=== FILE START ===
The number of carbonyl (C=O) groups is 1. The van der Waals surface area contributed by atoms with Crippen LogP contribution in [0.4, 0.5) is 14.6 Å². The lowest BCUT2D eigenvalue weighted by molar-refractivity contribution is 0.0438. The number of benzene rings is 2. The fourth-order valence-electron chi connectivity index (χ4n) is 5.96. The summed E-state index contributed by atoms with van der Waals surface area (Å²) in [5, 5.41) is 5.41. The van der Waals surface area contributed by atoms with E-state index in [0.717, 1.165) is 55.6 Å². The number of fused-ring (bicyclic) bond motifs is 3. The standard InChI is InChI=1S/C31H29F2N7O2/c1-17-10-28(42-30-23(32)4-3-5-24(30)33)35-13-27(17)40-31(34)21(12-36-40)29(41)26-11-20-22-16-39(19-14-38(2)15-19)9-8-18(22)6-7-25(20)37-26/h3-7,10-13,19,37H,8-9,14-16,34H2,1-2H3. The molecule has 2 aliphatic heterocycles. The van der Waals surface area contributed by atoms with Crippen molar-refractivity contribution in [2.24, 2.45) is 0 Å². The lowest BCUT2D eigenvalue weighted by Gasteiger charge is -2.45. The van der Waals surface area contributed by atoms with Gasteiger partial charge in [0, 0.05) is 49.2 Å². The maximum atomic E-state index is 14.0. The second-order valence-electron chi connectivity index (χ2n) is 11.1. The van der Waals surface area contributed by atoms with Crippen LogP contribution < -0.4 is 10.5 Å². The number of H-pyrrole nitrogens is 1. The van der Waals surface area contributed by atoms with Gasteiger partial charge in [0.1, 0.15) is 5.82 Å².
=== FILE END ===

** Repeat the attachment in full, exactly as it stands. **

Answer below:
The number of carbonyl (C=O) groups is 1. The van der Waals surface area contributed by atoms with Crippen LogP contribution in [0.4, 0.5) is 14.6 Å². The lowest BCUT2D eigenvalue weighted by molar-refractivity contribution is 0.0438. The number of benzene rings is 2. The fourth-order valence-electron chi connectivity index (χ4n) is 5.96. The summed E-state index contributed by atoms with van der Waals surface area (Å²) in [5, 5.41) is 5.41. The van der Waals surface area contributed by atoms with E-state index in [0.717, 1.165) is 55.6 Å². The number of fused-ring (bicyclic) bond motifs is 3. The standard InChI is InChI=1S/C31H29F2N7O2/c1-17-10-28(42-30-23(32)4-3-5-24(30)33)35-13-27(17)40-31(34)21(12-36-40)29(41)26-11-20-22-16-39(19-14-38(2)15-19)9-8-18(22)6-7-25(20)37-26/h3-7,10-13,19,37H,8-9,14-16,34H2,1-2H3. The molecule has 2 aliphatic heterocycles. The van der Waals surface area contributed by atoms with Crippen molar-refractivity contribution in [2.24, 2.45) is 0 Å². The lowest BCUT2D eigenvalue weighted by Gasteiger charge is -2.45. The van der Waals surface area contributed by atoms with Gasteiger partial charge in [0, 0.05) is 49.2 Å². The maximum atomic E-state index is 14.0. The second-order valence-electron chi connectivity index (χ2n) is 11.1. The van der Waals surface area contributed by atoms with Crippen LogP contribution < -0.4 is 10.5 Å². The number of H-pyrrole nitrogens is 1. The van der Waals surface area contributed by atoms with Gasteiger partial charge in [0.1, 0.15) is 5.82 Å².